4.5 Acceleration Methods

Dempster et al. showed that the convergence rate for the EM algorithm is linear, which can be painfully slow for some problems. Therefore, a cottage industry has developed around the notion of speeding up the convergence of the algorithm. Two approaches that we describe here are one proposed by Tom Louis based on the Aitken acceleration technique and the SQUAREM approach of Varadhan and Roland.

4.5.1 Louis’s Acceleration

If we let \(M(\theta)\) be the map representing a single iteration of the EM algorithm, so that \(\theta_{n+1} = M(\theta_n)\). Then under standard regularity conditions, we can approximate \(M\) near the optimum value \(\theta^\star\) with

\[ \theta_{n+1} = M(\theta_{n}) \approx \theta_n + J(\theta_{n-1})(\theta_n - \theta_{n-1}) \]

where Dempster et al. 1977 showed that \(J\) is

\[ J(\theta) = I_{Z|Y}(\theta)I_{Z,Y}(\theta)^{-1}, \]

which can be interpreted as characterizing the proportion of missing data. (Dempster et al. also showed that the rate of convergence of the EM algorithm is determined by the modulus of the largest eigenvalue of \(J(\theta^\star)\).)

Furthermore, for large \(j\) and \(n\), we have

\[ \theta_{n + j + 1} - \theta_{n+j} \approx J^{(n)}(\theta^\star)(\theta_{j+1}-\theta_{j}) \]

where \(\theta^\star\) is the MLE, and \(J^{(n)}(\theta^\star)\) is \(J\) multiplied by itself \(n\) times. Then if \(\theta^\star\) is the limit of the sequence \(\{\theta_n\}\), we can write (trivially) for any \(j\) \[ \theta^\star = \theta_j + \sum_{k=1}^\infty (\theta_{k + j} - \theta_{k+j-1}) \]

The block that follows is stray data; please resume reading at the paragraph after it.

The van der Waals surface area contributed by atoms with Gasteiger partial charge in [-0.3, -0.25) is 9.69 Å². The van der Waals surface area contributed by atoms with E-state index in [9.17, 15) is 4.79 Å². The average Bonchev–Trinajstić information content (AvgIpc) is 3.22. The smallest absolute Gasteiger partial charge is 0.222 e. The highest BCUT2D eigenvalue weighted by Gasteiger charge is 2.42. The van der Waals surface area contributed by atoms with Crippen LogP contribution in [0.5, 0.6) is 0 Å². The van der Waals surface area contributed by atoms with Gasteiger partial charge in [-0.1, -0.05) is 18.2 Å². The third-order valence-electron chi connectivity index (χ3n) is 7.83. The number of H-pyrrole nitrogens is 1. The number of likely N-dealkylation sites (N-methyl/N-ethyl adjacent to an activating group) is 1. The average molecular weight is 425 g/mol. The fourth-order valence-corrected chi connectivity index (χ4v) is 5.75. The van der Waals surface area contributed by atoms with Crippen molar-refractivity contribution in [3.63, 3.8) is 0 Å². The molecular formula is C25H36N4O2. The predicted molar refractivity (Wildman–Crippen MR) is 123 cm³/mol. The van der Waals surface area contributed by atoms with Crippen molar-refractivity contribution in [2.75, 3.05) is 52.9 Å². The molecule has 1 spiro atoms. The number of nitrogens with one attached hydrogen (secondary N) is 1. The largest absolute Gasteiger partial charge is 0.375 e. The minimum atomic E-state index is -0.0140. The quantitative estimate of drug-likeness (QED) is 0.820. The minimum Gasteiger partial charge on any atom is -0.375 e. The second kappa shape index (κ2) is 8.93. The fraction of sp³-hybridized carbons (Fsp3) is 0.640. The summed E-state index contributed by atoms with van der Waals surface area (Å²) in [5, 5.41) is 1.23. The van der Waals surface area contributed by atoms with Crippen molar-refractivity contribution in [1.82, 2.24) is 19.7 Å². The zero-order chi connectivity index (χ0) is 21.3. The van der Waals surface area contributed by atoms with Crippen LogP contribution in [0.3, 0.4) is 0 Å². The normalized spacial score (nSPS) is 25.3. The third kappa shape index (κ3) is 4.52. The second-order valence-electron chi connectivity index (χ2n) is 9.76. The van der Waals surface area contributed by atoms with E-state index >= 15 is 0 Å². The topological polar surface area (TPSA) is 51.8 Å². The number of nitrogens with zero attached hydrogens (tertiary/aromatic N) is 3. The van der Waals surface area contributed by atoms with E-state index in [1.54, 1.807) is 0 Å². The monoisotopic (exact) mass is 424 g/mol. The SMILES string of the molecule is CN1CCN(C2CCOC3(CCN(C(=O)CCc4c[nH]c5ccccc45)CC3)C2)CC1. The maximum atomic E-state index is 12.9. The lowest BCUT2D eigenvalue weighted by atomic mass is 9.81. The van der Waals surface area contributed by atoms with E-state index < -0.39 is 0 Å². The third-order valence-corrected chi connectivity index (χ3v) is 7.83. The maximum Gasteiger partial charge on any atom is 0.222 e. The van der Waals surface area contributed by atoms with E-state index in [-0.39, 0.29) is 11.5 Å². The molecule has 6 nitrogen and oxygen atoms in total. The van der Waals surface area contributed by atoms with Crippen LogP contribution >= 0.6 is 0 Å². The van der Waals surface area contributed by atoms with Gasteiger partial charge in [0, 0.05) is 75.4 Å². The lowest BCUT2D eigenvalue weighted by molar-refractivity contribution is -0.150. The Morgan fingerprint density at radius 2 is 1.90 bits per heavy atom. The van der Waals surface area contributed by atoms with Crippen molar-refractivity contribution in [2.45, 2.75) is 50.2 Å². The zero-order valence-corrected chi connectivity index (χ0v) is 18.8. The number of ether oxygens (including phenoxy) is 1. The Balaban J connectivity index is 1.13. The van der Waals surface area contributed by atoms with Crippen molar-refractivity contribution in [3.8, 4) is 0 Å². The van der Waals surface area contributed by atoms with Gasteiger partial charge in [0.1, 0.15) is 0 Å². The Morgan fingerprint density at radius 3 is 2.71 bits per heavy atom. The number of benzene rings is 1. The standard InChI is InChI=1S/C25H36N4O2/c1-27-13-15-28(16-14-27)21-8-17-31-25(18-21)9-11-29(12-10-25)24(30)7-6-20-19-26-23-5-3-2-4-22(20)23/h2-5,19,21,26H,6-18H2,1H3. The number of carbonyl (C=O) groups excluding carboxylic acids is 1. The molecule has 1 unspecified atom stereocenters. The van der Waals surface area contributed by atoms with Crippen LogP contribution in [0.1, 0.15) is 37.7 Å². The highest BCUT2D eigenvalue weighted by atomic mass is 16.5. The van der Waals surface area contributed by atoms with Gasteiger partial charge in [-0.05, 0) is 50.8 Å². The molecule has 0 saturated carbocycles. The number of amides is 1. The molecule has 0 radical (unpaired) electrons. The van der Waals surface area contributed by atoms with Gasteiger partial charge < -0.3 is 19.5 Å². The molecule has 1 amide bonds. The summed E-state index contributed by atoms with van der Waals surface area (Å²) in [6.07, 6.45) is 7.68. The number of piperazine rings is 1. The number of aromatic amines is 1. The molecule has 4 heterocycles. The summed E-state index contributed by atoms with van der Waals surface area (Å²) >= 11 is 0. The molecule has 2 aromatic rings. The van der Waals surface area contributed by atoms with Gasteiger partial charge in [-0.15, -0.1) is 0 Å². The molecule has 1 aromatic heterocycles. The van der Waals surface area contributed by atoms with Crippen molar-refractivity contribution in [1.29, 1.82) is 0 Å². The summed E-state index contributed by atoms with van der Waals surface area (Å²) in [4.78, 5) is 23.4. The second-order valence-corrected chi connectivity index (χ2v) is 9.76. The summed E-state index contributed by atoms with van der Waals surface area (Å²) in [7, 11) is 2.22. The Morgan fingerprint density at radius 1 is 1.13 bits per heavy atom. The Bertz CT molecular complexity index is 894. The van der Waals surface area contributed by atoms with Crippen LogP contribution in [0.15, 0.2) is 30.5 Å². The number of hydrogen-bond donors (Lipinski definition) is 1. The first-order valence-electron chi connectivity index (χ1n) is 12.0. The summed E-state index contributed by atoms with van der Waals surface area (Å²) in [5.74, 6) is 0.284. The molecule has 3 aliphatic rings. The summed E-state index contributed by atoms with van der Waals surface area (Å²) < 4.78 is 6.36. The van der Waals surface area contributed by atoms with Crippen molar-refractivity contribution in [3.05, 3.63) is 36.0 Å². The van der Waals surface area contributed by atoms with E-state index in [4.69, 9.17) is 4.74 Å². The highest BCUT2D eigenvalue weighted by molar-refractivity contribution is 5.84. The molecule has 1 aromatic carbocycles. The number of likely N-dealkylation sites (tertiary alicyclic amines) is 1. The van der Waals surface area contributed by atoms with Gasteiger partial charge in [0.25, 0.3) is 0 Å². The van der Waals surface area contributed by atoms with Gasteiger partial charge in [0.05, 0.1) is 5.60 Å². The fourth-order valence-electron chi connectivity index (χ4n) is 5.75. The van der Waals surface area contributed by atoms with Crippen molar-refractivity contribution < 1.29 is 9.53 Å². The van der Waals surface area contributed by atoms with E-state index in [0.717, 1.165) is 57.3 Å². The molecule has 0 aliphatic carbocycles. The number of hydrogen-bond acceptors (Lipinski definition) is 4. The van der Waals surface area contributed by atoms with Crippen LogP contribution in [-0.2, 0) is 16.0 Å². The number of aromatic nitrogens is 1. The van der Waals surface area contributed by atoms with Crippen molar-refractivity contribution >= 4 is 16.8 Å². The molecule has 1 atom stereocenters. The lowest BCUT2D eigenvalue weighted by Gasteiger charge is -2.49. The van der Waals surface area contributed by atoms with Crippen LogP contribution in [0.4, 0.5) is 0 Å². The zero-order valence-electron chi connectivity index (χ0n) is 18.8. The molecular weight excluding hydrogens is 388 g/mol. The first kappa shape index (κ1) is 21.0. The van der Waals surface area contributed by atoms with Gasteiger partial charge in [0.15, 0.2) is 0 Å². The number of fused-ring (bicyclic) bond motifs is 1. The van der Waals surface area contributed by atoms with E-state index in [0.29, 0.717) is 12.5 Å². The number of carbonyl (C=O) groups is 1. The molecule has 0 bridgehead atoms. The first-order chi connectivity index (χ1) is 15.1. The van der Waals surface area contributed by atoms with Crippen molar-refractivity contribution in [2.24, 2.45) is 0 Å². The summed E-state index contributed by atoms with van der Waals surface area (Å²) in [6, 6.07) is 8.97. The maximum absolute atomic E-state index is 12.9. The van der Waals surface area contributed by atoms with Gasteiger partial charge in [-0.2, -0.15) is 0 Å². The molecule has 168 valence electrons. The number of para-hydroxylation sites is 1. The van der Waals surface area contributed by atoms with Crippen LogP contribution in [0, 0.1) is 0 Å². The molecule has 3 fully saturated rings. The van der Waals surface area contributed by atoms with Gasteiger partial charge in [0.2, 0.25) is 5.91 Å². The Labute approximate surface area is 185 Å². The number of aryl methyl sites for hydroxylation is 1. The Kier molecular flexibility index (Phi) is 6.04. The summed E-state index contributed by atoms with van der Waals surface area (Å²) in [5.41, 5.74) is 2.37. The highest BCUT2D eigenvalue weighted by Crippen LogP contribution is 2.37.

We can then approximate this with

\[\begin{eqnarray*} \theta^\star & \approx & \theta_j + \left( \sum_{k = 0}^\infty J^{(k)}(\theta^\star) \right) (\theta_{j+1}-\theta_j)\\ & = & \theta_j + (I-J(\theta^\star))^{-1} (\theta_{j+1}-\theta_j) \end{eqnarray*}\]

The last equivalence is possible because the eigenvalues of \(J\) are all less than one in absolute value.

Given this relation, the acceleration method proposed by Louis works as follows. Given \(\theta_n\), the current estimate of \(\theta\),

  1. Compute \(\theta_{n+1}\) using the standard EM algorithm

  2. Compute \((I-\hat{J})^{-1} = I_{Y,Z}(\theta_n)I_Y(\theta_n)^{-1}\)

  3. Let \(\theta^\star = \theta_n+(I-\hat{J})^{-1}(\theta_{n+1}-\theta_n)\).

  4. Set \(\theta_{n+1} = \theta^\star\).

The cost of using Louis’s technique is minimal if the dimension of \(\theta\) is small. Ultimately, it comes down to the cost of inverting \(I_Y(\theta_n)\) relative to running a single iteration of the EM algorithm. Further, it’s worth emphasizing that the convergence of the approach is only guaranteed for values of \(\theta\) in a neighborhood of the optimum \(\theta^\star\), but the size and nature of that neighborhood is typically unknown in applications.

Looking at the algorithm described above, we can gather some basic heuristics of how it works. When the information in the observed data is high relative to the complete data, then the value of \((I-\hat{J})^{-1}\) will be close to \(1\) and the sequence of iterates generated by the algorithm will be very similar to the usual EM sequence. However, if the proportion of missing data is high, then \((I-\hat{J})^{-1}\) will be much greater than \(1\) and the modifications that the algorithm makes to the usual EM sequence will be large. Example: Normal Mixture Model

Recall that the data are generated as follows.

mu1 <- 1
s1 <- 2
mu2 <- 4
s2 <- 1
lambda0 <- 0.4
n <- 100
z <- rbinom(n, 1, lambda0)
y <- rnorm(n, mu1 * z + mu2 * (1-z), s1 * z + (1-z) * s2)

If we assume \(\mu_1\), \(\mu_2\), \(\sigma_1\) and \(\sigma_2\) are known, then we can visualize the observed data log-likelihood as a function of \(\lambda\).

f <- function(y, lambda) {